Liquid is delivered to the manifold 15 from a supply reservoir or tank 30 (FIG. 1) which communicates with the supply line 20 leading to the lower branch 17 of the manifold. The reservoir initially contains a suitable liquid --such as denatured alcohol colored with blue or green vegetable dye-- which is delivered into the manifold 15 when the tank 30 is pressurized. To pressurize the tank, an air compressor 13 communicates with the tank by way of a solenoid-controlled valve 33, there being a second solenoid-controlled valve 34 associated with the tank and adapted to open and close an air vent 35 leading out of the upper end of the tank.
The compressor 31 also is capable of selectively pressurizing an overflow reservoir or tank 36 which communicates with the line 21 leading from the upper branch 16 of the manifold 15. When a solenoid-controlled valve 37 is opened, pressurized air is delivered from the compressor 31 to the overflow tank 36. Another solenoid-controlled valve 39 is located in an air vent 40 leading from the top of the overflow tank and is adapted to open and close the vent.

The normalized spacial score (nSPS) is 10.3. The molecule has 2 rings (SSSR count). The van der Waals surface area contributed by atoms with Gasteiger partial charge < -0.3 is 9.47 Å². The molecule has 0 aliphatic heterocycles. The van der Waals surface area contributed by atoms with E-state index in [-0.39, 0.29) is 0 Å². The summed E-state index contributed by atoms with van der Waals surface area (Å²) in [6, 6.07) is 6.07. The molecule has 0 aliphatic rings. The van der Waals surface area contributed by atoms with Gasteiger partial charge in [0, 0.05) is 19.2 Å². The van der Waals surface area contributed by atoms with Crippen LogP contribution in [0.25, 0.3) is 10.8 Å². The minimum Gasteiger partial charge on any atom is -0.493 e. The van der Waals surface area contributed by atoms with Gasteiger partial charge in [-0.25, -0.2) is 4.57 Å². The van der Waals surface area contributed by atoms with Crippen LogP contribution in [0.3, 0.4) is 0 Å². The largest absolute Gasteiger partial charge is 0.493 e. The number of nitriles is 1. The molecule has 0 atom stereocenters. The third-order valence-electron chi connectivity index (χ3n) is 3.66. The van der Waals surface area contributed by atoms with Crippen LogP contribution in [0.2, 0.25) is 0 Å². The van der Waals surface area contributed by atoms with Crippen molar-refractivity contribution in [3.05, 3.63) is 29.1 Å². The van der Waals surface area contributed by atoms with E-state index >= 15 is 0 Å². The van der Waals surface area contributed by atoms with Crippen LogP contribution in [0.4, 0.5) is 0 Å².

To explain the manner of flooding and exhausting the window 10, let it be assumed that all of the liquid is initially contained in the supply tank 30 and that it is desired to flood the space 13 in order to reduce the transmission of heat and/or light through the window. To effect such flooding, the valves 33 and 39 are opened and the valves 34 and 37 are closed. Thus, operation of the compressor 31 results in pressurization of the supply tank 30 so that the liquid therein is forced through the line 20 and into the manifold 15. Such liquid flows into the lower branch 17 and then part of the liquid enters the space 13 through the inlet slots 23. At the same time, liquid flows into the side branches 18 and 19 and subsequently enters the upper branch 16. The level of the liquid in the side branches rises at approximately the same rate as the level of the liquid in the space 13.